Q: Would you say that your town’s reaction has been more negative, or was it also welcoming?

“We’ve had a spectrum of all types of reactions to our protests. I would say that the overall reactions of people driving by, or walking by, or on social media, were very positive. They were happy that someone was bringing attention to all these issues in little old Ramsey. Of course, occasionally we’ve gotten awful reactions. Like someone shouted at us saying, ‘the South will rise again.’ Racial slurs. The ‘N’ word. So those are disheartening of course. Very disheartening. But, overall I’m encouraged by the turnouts we get, by the positive reactions we get from people. We have a little flier that we hand out to people as they walk by, explaining why they should really care about social equity along with some statistics that demonstrate our society’s inequities in a clear way. We use the COVID-19 pandemic to demonstrate that. Because people of color die at a much higher rate than white people of COVID-19. If black people died of COVID-19 at the same rate as white people, thousands less of them would have died. We can’t deny statistics. So we try to convince people, even though we live in a white town, mostly white town, to open their hearts and minds to these problems and not be silent anymore. Because silence is what has led to these issues being so entrenched in our society.”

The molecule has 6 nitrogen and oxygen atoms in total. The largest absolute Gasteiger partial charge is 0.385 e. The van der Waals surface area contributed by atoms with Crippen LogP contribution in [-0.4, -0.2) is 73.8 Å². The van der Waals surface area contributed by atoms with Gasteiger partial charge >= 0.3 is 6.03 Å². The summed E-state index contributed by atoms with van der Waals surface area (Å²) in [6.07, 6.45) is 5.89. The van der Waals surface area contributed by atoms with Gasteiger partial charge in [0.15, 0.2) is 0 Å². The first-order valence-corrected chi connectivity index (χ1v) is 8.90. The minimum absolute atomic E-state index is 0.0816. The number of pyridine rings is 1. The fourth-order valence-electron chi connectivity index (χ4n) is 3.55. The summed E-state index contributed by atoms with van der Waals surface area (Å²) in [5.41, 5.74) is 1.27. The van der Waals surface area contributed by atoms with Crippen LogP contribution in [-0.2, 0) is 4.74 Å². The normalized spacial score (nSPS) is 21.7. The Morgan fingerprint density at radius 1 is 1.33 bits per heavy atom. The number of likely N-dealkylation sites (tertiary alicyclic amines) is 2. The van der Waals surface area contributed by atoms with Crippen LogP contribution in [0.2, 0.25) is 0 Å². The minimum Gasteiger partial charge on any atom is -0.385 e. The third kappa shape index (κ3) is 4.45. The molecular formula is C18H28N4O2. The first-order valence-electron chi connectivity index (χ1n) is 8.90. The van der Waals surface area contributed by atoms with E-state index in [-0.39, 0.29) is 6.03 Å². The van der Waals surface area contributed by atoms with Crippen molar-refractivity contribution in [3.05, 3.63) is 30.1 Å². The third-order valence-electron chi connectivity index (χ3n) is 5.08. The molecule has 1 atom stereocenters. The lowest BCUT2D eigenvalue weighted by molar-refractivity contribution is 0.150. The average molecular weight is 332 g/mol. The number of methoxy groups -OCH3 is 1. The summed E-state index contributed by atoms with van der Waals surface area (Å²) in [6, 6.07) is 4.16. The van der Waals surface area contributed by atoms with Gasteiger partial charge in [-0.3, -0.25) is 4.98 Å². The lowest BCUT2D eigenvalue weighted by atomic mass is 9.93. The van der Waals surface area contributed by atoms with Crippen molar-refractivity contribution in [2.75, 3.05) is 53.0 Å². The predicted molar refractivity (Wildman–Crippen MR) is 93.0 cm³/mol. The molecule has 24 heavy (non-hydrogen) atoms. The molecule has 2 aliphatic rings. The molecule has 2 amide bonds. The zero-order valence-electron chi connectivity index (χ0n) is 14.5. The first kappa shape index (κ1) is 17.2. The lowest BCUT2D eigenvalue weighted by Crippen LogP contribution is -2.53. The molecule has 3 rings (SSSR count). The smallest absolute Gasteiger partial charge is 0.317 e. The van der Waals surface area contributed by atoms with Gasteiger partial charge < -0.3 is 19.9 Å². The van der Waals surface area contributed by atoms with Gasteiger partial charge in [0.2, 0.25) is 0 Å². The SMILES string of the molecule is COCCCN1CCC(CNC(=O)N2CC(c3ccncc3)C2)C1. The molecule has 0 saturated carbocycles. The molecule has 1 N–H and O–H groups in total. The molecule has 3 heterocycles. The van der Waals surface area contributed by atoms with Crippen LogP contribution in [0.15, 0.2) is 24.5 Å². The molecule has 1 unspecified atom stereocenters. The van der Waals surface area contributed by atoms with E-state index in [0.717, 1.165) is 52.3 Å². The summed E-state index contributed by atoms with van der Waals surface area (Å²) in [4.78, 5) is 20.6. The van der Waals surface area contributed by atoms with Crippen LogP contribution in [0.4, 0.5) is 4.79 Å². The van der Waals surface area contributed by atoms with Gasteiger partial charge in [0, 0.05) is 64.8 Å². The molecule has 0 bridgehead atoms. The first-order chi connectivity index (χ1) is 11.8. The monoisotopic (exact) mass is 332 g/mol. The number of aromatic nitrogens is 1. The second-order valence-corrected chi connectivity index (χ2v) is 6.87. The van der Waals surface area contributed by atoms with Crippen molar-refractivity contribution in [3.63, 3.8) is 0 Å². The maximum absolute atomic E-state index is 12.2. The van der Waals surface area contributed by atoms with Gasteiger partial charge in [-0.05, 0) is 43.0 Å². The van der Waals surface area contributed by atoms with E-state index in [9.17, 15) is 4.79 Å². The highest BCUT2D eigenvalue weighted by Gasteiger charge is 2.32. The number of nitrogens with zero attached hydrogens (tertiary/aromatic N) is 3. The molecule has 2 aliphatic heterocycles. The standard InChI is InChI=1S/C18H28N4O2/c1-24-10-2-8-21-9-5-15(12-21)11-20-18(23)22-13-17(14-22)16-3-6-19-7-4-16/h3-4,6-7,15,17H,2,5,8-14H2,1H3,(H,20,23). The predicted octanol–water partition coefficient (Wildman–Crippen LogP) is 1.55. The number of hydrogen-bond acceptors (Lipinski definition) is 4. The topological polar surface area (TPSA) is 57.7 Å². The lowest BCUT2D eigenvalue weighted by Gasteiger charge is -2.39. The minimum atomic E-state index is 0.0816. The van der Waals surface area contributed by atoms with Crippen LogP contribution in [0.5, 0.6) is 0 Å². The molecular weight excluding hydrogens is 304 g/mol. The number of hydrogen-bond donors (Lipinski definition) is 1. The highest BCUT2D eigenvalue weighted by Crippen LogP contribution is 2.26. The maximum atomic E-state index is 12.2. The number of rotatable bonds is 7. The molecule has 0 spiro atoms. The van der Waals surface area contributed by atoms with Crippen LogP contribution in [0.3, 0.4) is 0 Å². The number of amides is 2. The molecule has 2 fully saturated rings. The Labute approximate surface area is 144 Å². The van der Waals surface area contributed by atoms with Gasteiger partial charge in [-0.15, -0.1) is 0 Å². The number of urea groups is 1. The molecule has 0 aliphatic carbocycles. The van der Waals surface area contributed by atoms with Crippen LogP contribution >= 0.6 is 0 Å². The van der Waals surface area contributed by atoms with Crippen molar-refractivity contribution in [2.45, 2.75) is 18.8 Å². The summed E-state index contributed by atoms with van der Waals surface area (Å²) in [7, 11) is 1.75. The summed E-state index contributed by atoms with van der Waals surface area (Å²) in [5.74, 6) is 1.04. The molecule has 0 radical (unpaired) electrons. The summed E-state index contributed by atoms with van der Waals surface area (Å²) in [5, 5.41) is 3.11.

Q: How concerned are you about health issues at protests?